How Hyphens Ruin Search Results

We’ve all been duped at least once. You need some information and turn to Google. Maybe you are looking for plane tickets or a new pair of shoes. You trust Google to make the decision of which website is most trustworthy and relevant, so you click on one of the top results. Far too often, these sites are phishing scams or affiliate marketing sites or, perhaps worse of all, a retailer who will sell you something that they know nothing about.

For a long time, one of the easiest ways to rank highly for a search term in Google was to purchase a domain name that contained the keyword you were trying to rank for. So, if you wanted to rank highly for “green lightbulbs” you would purchase a domain like bobsgreenlightbulbs.com. As more and more domain names were bought up, scammers and spammers became desperate and bobsgreenlightbulbs.com turned into bobs-green-lightbulbs-inc.com. Hyphenated domains started showing up everywhere.

Google has done a decent job of filtering a lot of these domains out in recent years, but hyphenated, keyword dense domains undeniably still work. Look at these common search queries:

 


It is rare for these hyphen-heavy domains to provide useful information or a trustworthy ecommerce experience to searchers. Sure, everybody knows of an exception or two but would you honestly recommend nike-outlet-store-online.com over Nike.com or Eastbay.com for a pair of cheap Nike shoes? I know I wouldn’t.

It should be a slap in Google’s face to see so many domain names like these near the top of search results. It’s obvious that the entire domain is purchased and built to rank for a few keyword phrases. The entire founding of the website wasn’t based on the idea of creating an amazing online shoe store or passing along quality information on colleges. It was designed from its inception to rank highly in Google by any means necessary.

The worst part is that these domains should be easy for Google to filter out. While many legitimate websites and companies have one hyphen in their domain (virgin-atlantic.com and post-gazette.com come to mind), not many have two hyphens; and those with three or more are even rarer.

Why not penalize sites with hyphens? Any site with 2 hyphens gets a penalty and it goes up from there. So ugg-boot-superstore.com gets 1x the penalty (2 hyphens) and ultra-best-ugg-store.com gets 2x the penalty with 3 hyphens. (The only exception is http://www.d-e-f-i-n-i-t-e-l-y.com/ which should d-e-f-i-n-i-t-e-l-y be mandatory reading for high school and college students)

Domains with 2+ hyphens have no site or brand name. They exist solely for SEO benefit. While some may provide some quality content, the site owner’s end game is often less than noble. If you wanted to organically build up a readership, choosing a lengthy and brandless domain name is a terribly misguided decision at best.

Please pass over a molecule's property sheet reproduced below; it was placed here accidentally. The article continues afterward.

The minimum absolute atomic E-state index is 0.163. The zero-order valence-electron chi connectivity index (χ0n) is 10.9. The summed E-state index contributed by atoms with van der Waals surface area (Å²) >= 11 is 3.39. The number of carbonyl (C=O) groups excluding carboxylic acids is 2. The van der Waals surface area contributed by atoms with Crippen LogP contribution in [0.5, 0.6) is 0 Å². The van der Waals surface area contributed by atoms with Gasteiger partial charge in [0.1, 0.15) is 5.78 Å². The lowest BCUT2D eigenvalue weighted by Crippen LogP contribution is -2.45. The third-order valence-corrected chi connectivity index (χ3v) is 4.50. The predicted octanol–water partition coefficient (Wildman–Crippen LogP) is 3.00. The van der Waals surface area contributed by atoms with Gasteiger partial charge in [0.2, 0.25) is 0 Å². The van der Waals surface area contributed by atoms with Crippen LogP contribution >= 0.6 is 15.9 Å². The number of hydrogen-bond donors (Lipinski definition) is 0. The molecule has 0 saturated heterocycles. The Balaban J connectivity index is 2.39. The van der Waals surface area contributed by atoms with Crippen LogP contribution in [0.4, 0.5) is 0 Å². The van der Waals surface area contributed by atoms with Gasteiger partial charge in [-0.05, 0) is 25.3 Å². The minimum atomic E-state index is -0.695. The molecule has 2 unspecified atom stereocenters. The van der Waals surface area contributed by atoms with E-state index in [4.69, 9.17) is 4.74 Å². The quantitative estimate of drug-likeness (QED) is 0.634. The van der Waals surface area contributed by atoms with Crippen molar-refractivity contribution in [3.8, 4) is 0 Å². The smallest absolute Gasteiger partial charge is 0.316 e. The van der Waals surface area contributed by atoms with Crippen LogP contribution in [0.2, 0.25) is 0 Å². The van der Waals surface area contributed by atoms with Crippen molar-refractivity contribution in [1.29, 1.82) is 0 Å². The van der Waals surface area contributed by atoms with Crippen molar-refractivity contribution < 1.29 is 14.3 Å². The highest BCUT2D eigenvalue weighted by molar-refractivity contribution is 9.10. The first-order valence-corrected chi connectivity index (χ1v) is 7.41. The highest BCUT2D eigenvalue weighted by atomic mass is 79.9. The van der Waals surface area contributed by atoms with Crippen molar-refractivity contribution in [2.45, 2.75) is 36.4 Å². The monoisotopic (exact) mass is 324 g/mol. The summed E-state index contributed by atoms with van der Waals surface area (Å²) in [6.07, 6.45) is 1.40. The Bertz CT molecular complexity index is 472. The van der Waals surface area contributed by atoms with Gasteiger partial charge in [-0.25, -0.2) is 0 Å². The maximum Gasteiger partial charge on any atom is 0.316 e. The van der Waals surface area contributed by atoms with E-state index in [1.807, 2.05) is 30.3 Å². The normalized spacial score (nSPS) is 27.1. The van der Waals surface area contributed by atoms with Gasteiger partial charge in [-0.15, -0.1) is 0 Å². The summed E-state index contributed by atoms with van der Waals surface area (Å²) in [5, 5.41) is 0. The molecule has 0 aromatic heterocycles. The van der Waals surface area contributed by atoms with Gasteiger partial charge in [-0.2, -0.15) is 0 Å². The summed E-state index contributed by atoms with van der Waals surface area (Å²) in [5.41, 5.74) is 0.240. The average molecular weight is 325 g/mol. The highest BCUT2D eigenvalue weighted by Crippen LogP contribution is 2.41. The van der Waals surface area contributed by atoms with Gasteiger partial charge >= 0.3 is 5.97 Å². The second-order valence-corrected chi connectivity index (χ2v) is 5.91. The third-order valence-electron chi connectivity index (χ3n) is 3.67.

Google is encouraging people to forego building legitimate online companies by continuing to rank hyphen-heavy domains so highly. Why go to the trouble of building an online brand when you can just buy ultra-top-best-store-ever.com and start getting traffic and making money faster than everybody else?

  • http://taylor-and-associates.com Allen Taylor

    Many legitimate websites have more than one hyphen. It wouldn’t be fair to penalize websites just for being hyphenated. Google already has nearly 200 search rank criteria. When those are applied across the board, they apply to hyphenated and non-hyphenated sites alike, then many of the spam sites you are talking about will lose their rankings. Google isn’t always fast at taking spam sites down, but they usually do get them.

  • http://www.webpagefx.com/blog Trevin Shirey

    @ Allen

    Hi Allen! Thanks for the comment 🙂

    Certainly, you fall into the group of legitimate, well-built sites that happen to have multiple hyphens in the domain name. While I still believe the amount of spam is much higher for domains with 2 hyphens than those without, a trusted company like yours should produce enough other signals (branded search, social media, local citations, active blog, etc) that would cause any penalty to be lifted.

    There are plenty of sites like yours that would be unfair to penalize on hyphens alone. Using hyphens as a starting point/early filter, though, is valid I believe 🙂

  • http://361designs.com George Lehman

    I definitely see your point and am equally annoyed by non-sense sites using this technique. While many less-legitimate sites do this, there are also many legitimate sites who have no alternative but using the technique. I would suggest that Google discount the URL across the board. Not significantly, but enough to make a difference. Domain authority, age and other domain related factors can be made to weigh more heavily in SERP positions. Certainly Google is not doing themselves any service by promoting these sites on SERPs. I would think their Panda updates will eventually catch up with the practice.

    Thanks for the post.

  • http://www.sarhssrrtchuhbloger.de Reita Farrier

    Thats remarkable, i certainly not knew that Baidu is currently building that much manipulate on the search engine market. They still have a long way however to catch up with google. I sense sorry for ask however.